GBTEC had already integrated a simulation engine into its own risk management software BIC GRC Solutions in 2019. The holistic GRC software enables different GRC use cases to be mapped integratively. The advantage according to GBTEC: “Medium to large corporate and group structures benefit from a noticeably reduced workload with optimised GRC processes at the same time.” The company’s already more than 15 years of experience in dealing with complex GRC implementations from practical experience, including in very large corporate groups, is an advantage. Brandstätter explains the simulation engine: “We are trying to demystify simulation with it, because there are still too many risk managers who see the topic as too complex. To simplify the overall process, we design certain use cases that ultimately fulfil what IWD PS 340 requires.”

These existing best practice use cases make the introduction of quantitative risk assessment according to IDW PS 340 much easier. On the one hand, large organizations with complex structures benefit, but on the other hand, smaller companies that find an easy start in the world of quantification with the out-of-the-box standard solutions that can be used quickly.

Early detection and risk aggregation

To meet the audit standard IDW PS 340 according to § 317 Abs. 4 HGB, this also means clear consideration of “net risks” as well as risk management as part of the basic elements of a risk early warning system to be audited. A “Joint Statement” by various experts from January 2020 concludes: “The main task of an early risk detection system required by law – as the core of risk management – is to detect “developments that threaten the existence of the company” at an early stage (section 91 para. 2 AktG).

In order to fulfil this task, it is necessary to clearly define what such a ‘development threatening the existence of the company’ is.” And further according to § 317 Abs. 4 HGB: “The early detection of developments that threaten the existence of the company requires the identification of rare extreme risks and, due to the non-additivity of risks, risk aggregation (stochastic simulation).” The idea behind “stochastic scenario simulation” is to determine the corresponding result or target variables for randomly selected parameters via the corresponding correlations. In other words, to simulate potential future scenarios in order to learn from them or to define preventive or reactive measures.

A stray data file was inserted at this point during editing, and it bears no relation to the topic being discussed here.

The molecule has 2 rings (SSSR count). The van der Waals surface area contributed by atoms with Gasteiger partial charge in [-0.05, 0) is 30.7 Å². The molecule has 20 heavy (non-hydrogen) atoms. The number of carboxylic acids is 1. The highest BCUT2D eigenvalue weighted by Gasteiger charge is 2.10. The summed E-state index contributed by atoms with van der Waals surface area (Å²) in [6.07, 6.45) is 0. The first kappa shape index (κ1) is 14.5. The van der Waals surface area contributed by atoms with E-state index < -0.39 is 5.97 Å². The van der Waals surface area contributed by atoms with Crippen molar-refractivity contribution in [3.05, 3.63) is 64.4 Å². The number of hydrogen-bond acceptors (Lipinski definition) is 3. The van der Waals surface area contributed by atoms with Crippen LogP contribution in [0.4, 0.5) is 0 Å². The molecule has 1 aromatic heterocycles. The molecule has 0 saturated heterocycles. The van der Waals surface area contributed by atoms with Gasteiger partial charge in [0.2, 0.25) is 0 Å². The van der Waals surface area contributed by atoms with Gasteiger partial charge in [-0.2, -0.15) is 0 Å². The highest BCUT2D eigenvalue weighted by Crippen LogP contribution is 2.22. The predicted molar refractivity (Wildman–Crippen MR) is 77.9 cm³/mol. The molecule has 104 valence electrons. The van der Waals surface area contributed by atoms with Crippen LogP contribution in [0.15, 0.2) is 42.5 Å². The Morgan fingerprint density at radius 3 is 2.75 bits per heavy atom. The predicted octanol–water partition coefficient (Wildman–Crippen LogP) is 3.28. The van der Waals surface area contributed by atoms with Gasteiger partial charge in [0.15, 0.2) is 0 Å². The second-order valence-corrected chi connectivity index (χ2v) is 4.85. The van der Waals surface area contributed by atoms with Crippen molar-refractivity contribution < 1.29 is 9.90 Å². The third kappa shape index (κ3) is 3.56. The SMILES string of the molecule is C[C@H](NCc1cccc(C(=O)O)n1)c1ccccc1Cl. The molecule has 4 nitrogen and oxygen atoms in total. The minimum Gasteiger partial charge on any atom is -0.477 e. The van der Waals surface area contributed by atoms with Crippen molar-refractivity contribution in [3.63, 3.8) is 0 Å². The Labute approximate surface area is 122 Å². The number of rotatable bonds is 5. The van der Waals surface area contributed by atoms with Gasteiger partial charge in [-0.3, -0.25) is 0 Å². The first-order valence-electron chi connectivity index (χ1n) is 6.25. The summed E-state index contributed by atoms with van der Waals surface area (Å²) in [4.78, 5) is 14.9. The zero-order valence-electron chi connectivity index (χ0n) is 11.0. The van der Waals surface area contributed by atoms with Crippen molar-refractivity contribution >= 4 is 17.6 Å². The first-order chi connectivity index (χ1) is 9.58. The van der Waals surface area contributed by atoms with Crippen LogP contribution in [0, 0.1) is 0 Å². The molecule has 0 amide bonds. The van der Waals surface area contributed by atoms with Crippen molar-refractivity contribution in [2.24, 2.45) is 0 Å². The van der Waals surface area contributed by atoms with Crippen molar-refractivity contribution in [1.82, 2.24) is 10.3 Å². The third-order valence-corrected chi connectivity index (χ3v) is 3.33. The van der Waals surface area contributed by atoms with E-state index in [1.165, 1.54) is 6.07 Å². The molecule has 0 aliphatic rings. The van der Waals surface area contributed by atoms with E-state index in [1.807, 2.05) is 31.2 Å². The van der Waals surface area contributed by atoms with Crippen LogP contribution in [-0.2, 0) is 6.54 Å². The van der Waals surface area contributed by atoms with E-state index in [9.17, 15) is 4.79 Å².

The model used to determine the target variables is usually deterministic in nature, i.e. once the parameters have been set, the target variables are clearly determined. The advantage of using stochastic scenario simulation is that results can be determined quickly and easily.

Reduce complexity, gain options for action

Especially with regard to complexity, risk managers of medium-sized companies have a lot of catching up to do, partly because they lack the capacities. “SMEs don’t have auditors or consultancies in-house in advance who develop concepts tailored to their needs and with which they come to us,” Brandstätter explains. Conversely, for GBTEC this means working with more standards in order to put medium-sized companies in the same position as large corporations. The keyword is best practice approaches. Brandstätter says: “These approaches should enable risk managers in medium-sized companies to achieve a result within a few days.” With its standard solution, GBTEC offers a ready-made kit for this purpose – from enterprise risk management to data protection to business continuity.

Brandstätter sees this as a starting point. And yet GBTEC is thinking ahead, i.e. it has set the compass to the future. For medium-sized companies are enabled to expand the solution in the future with the help of the GBTEC solution. “Companies can expand the respective solution step by step and ultimately increase the level of maturity in the entire risk management process,” Brandstätter sums up. This allows companies to change course – while maintaining full control over their own “ship” and setting sail for the future. And that means discovering the terra incognita in the form of opportunities and modern risk management.